Timeline

A house has stood on the site now occupied by Dorney Court since the dark ages but it was in the mid-fifteenth century that the current building began to take shape.

It has been nearly six hundred years since the Great Hall and the Parlour were laid out and during that period the history of England has been nothing less than remarkable.  Dorney Court and its contents  tell the story of England and of the people who have lived in the House.

  • 1537

  • William Gerrard William Garrard, Lord Mayor of London in 1555, purchased the Dorney manor and 600 acres


1538: QUEEN ELIZABETH I CROWNED

  • 1621

  • Sir Thomas Palmer (1540 – 1625) was created baronet, a title lost on the death of the 6th Baronet in 1838. During the reign James I, members of the Palmer family had distinguished themselves in military service and served at the Royal Court.


  • 1583 ~ 1657

  • James Palmer James Palmer (pictured) of Wingham married William Garrard’s youngest daughter, Martha and came to live at Dorney Court.


1588: SPANISH ARMADA SAILED AGAINST ENGLAND

  • 1615 ~ 1683

  • Roger PalmerSir Philip Palmer, Colonel in the Royalist army and cupbearer to Charles II. He stood surety for the crown for £11,000 in 1667 for Dudley Rowse who failed. This resulted in the Dorney Estate being conveyed to Roger Palmer, Earl of Castlemaine (pictured), who paid off the debt.


1625: CHARLES I ENGLAND ACCEDES TO THE THRONE

  • 1634 ~ 1705

  • Barbara Villiers Roger Palmer, Philip’s younger half-brother, married Barbara Villiers (Pictured with her daughter Anne), whose unbridles behaviour gained her notoriety and the attention of Charles II. In 1661 she had a daughter, Anne. The King insisted that Anne bore the additional appellation of ‘Fitzroy’ – fille de roi – meaning child of the King. Roger Palmer was imprisoned for his staunch support of Catholicism on more than one occasion despite his loyalty to the Monarchy.


  • 1651 ~ 1714

  • Charles Palmer, a Catholic and a serving soldier, resigned at the time of the Glorious Revolution. He was a skilled musician and was indicted for recusancy in 1693.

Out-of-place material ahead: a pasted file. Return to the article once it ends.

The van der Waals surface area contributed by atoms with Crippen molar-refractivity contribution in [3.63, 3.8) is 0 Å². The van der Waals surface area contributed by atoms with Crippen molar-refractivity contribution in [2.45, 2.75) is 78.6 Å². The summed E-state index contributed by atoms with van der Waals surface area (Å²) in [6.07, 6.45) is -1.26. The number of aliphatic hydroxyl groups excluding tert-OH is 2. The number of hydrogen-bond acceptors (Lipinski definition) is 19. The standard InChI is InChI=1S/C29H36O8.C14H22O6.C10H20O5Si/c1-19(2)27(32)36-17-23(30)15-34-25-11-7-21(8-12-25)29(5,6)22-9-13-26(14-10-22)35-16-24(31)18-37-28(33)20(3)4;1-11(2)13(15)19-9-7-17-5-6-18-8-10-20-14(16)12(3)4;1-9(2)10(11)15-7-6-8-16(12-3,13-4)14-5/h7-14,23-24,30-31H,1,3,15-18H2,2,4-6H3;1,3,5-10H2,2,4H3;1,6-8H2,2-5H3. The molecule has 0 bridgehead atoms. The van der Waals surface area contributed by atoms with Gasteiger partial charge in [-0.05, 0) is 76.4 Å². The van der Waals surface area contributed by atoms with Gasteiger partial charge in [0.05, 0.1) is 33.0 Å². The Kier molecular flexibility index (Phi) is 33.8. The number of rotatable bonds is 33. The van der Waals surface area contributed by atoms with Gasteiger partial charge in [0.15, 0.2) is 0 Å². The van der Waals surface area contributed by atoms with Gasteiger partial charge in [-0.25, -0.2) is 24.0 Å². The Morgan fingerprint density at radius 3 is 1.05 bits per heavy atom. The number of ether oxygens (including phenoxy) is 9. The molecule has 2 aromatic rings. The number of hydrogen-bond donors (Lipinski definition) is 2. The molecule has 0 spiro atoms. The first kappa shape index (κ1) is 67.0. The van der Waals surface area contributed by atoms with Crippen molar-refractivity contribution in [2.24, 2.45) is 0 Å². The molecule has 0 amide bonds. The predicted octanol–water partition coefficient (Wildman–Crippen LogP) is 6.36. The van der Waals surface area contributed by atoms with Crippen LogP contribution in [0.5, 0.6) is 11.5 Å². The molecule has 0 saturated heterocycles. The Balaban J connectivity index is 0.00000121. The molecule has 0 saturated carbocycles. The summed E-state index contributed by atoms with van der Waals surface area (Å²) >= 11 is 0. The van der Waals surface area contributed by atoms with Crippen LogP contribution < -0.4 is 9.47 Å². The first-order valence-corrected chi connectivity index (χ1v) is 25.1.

1660-1662: THE TRIALS AND SUBSEQUENT EXECUTION OF CHARLES I

  • 1706 ~ 1773

  • Sir Charles Palmer 5th Bart, an unsuccessful financier.


  • 1731 ~ 1764

  • Captain Charles Palmer of the Honourable East India Company. He was Ensign in the 2nd Regiment of Foot Guards. On 2nd September 1752 he married the lovely Miss Sarah Clack in a clandestine marriage. He resigned from the army and was transferred to the HEIC. He was at the recaputure of Calcutta in 1757 and at Clive’s famous victory at Plassey in the same year. He died in Sumatra in 1764, having returned home just once in 1760 to beget a son and heir.


  • 1760 ~ 1838

  • Sir Charles Harcourt Palmer, 6th Bart. He lived briefly at Powerderham Castle. He sold the Welsh Estates. His marriage to his cousin Caroline Bonin was never established with the College of Arms and the Baronetcy became extinct.


  • 1778 ~ 1865

  • Henry Palmer Henry Palmer (pictured) inherited Dorney Estates and became Vicar of Dorney. He was a great traveller and oversaw alterations to the chuch of St. James the Less. Married to Sarah Gerrard (1808 – 1901).


1815: BATTLE OF WATERLOO

  • 1828 ~ 1895

  • Charles James Palmer, farmer and engineer, articled to I. K. Brunel.


  • 1872 ~ 1939

  • Charles & Wenna Col. Charles Palmer was a young officer with the Royal Leicestershire Regiment when he inherited the Dorney Estates less than a decade before the death of Queen Victoria. He restored Dorney Court to its original Tudor appearance. Before the outbreak of the First World War the Colonel had removed, restored and revised the buildings to a standard recognised by scholars as an outstanding example of Tudor architecture. His wife, Wenna, received the R.S.P.C.A’s silver medal for rescuing a horse from drowning on Dorney Common.


  • 1902 ~ 1979

  • Lt. Col. Philip Palmer served throughout the Second World War with the Royal Leicestershire Regiment. He saved and preserved Dorney Court during the critical post-war years.


1914-1919: WORLD WAR I

  • 1938 ~ 1998

  • Peregrine & Jane PalmerPeregrine Palmer (pictured left) worked throughout his life to restore and bring new life to Dorney Court. The house was opened to the public in 1981, the same year his son, James was born. After his death in 1998, his wife Jill and their sons James, Freddie and Leopold have all worked hard to keep the house as a family home.

    The present family’s contributions include the continuing restoration of the garden, the latest portraits and their contemporary furniture which contrast and complement the long history of the house.Peregrine Palmer Family


  • 1981

  • James PalmerJames Palmer. James and his wife Anna now look after the House and have the great pleasure of living in Dorney.